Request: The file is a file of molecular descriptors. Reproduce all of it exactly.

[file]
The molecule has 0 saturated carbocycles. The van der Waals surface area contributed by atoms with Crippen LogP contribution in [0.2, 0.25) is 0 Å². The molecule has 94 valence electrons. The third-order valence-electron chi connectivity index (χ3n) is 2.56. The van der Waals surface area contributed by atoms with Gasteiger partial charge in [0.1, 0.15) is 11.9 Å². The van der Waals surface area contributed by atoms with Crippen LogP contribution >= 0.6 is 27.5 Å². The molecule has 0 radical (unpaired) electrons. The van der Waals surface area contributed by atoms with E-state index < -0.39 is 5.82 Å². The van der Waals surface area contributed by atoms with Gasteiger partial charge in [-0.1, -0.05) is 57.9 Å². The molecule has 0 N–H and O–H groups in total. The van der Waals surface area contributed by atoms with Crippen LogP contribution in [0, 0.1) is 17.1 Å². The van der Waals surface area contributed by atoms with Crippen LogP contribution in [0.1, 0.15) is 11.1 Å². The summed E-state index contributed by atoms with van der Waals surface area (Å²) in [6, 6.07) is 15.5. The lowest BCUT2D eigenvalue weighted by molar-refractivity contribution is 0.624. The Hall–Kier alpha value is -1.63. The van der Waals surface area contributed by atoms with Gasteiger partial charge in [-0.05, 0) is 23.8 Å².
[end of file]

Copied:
The molecule has 0 saturated carbocycles. The van der Waals surface area contributed by atoms with Crippen LogP contribution in [0.2, 0.25) is 0 Å². The molecule has 94 valence electrons. The third-order valence-electron chi connectivity index (χ3n) is 2.56. The van der Waals surface area contributed by atoms with Gasteiger partial charge in [0.1, 0.15) is 11.9 Å². The van der Waals surface area contributed by atoms with Crippen LogP contribution >= 0.6 is 27.5 Å². The molecule has 0 radical (unpaired) electrons. The van der Waals surface area contributed by atoms with E-state index < -0.39 is 5.82 Å². The van der Waals surface area contributed by atoms with Gasteiger partial charge in [-0.1, -0.05) is 57.9 Å². The molecule has 0 N–H and O–H groups in total. The van der Waals surface area contributed by atoms with Crippen LogP contribution in [0, 0.1) is 17.1 Å². The van der Waals surface area contributed by atoms with Crippen LogP contribution in [0.1, 0.15) is 11.1 Å². The summed E-state index contributed by atoms with van der Waals surface area (Å²) in [6, 6.07) is 15.5. The lowest BCUT2D eigenvalue weighted by molar-refractivity contribution is 0.624. The Hall–Kier alpha value is -1.63. The van der Waals surface area contributed by atoms with Gasteiger partial charge in [-0.05, 0) is 23.8 Å².